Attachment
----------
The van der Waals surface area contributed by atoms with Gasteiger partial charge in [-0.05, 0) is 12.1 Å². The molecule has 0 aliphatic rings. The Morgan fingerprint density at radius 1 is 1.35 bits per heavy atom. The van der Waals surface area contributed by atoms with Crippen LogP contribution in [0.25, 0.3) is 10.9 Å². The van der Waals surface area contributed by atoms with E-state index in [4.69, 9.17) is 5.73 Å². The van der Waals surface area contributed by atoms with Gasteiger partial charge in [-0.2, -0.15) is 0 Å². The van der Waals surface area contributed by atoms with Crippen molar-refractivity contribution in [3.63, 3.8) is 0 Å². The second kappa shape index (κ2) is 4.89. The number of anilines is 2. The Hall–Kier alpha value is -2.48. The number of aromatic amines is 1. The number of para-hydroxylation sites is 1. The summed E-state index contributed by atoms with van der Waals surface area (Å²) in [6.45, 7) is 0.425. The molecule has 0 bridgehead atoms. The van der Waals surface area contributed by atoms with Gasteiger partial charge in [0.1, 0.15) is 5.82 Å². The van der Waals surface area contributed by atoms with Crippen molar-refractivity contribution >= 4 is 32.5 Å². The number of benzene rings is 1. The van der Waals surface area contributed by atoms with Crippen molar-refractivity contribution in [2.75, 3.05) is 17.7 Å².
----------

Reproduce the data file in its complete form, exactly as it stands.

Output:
The van der Waals surface area contributed by atoms with Gasteiger partial charge in [-0.05, 0) is 12.1 Å². The molecule has 0 aliphatic rings. The Morgan fingerprint density at radius 1 is 1.35 bits per heavy atom. The van der Waals surface area contributed by atoms with Crippen LogP contribution in [0.25, 0.3) is 10.9 Å². The van der Waals surface area contributed by atoms with E-state index in [4.69, 9.17) is 5.73 Å². The van der Waals surface area contributed by atoms with Gasteiger partial charge in [-0.2, -0.15) is 0 Å². The van der Waals surface area contributed by atoms with Crippen molar-refractivity contribution in [3.63, 3.8) is 0 Å². The second kappa shape index (κ2) is 4.89. The number of anilines is 2. The Hall–Kier alpha value is -2.48. The number of aromatic amines is 1. The number of para-hydroxylation sites is 1. The summed E-state index contributed by atoms with van der Waals surface area (Å²) in [6.45, 7) is 0.425. The molecule has 0 bridgehead atoms. The van der Waals surface area contributed by atoms with Gasteiger partial charge in [0.1, 0.15) is 5.82 Å². The van der Waals surface area contributed by atoms with Crippen molar-refractivity contribution >= 4 is 32.5 Å². The number of benzene rings is 1. The van der Waals surface area contributed by atoms with Crippen molar-refractivity contribution in [2.75, 3.05) is 17.7 Å².